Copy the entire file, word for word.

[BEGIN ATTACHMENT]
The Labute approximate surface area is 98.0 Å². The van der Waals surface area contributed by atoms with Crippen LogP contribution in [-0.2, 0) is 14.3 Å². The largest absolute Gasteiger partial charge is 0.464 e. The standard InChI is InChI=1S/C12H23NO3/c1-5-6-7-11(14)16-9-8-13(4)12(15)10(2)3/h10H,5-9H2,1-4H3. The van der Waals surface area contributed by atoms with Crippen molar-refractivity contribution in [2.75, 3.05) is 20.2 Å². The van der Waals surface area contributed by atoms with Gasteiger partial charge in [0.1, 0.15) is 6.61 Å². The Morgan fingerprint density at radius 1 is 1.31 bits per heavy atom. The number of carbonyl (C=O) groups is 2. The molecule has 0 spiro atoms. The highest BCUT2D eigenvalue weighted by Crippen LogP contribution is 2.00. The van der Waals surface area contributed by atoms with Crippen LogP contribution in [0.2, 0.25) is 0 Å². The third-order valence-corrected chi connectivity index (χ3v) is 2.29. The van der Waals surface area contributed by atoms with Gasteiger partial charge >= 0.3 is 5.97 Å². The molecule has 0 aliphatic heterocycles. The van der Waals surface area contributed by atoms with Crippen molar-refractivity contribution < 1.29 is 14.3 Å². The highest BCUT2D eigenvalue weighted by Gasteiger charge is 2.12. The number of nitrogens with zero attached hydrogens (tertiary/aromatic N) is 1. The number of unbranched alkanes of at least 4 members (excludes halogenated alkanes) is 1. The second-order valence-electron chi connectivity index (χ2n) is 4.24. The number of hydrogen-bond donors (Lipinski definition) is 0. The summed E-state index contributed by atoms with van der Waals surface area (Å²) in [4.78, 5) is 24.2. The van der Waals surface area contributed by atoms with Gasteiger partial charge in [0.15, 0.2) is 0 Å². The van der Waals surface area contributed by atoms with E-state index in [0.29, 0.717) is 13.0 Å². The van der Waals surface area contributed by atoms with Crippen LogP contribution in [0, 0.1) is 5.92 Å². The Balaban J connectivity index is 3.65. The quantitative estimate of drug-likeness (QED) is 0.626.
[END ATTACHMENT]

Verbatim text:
The Labute approximate surface area is 98.0 Å². The van der Waals surface area contributed by atoms with Crippen LogP contribution in [-0.2, 0) is 14.3 Å². The largest absolute Gasteiger partial charge is 0.464 e. The standard InChI is InChI=1S/C12H23NO3/c1-5-6-7-11(14)16-9-8-13(4)12(15)10(2)3/h10H,5-9H2,1-4H3. The van der Waals surface area contributed by atoms with Crippen molar-refractivity contribution in [2.75, 3.05) is 20.2 Å². The van der Waals surface area contributed by atoms with Gasteiger partial charge in [0.1, 0.15) is 6.61 Å². The Morgan fingerprint density at radius 1 is 1.31 bits per heavy atom. The number of carbonyl (C=O) groups is 2. The molecule has 0 spiro atoms. The highest BCUT2D eigenvalue weighted by Crippen LogP contribution is 2.00. The van der Waals surface area contributed by atoms with Crippen LogP contribution in [0.2, 0.25) is 0 Å². The third-order valence-corrected chi connectivity index (χ3v) is 2.29. The van der Waals surface area contributed by atoms with Gasteiger partial charge >= 0.3 is 5.97 Å². The molecule has 0 aliphatic heterocycles. The van der Waals surface area contributed by atoms with Crippen molar-refractivity contribution < 1.29 is 14.3 Å². The highest BCUT2D eigenvalue weighted by Gasteiger charge is 2.12. The number of nitrogens with zero attached hydrogens (tertiary/aromatic N) is 1. The number of unbranched alkanes of at least 4 members (excludes halogenated alkanes) is 1. The second-order valence-electron chi connectivity index (χ2n) is 4.24. The number of hydrogen-bond donors (Lipinski definition) is 0. The summed E-state index contributed by atoms with van der Waals surface area (Å²) in [4.78, 5) is 24.2. The van der Waals surface area contributed by atoms with Gasteiger partial charge in [0.15, 0.2) is 0 Å². The van der Waals surface area contributed by atoms with E-state index in [0.29, 0.717) is 13.0 Å². The van der Waals surface area contributed by atoms with Crippen LogP contribution in [0, 0.1) is 5.92 Å². The Balaban J connectivity index is 3.65. The quantitative estimate of drug-likeness (QED) is 0.626.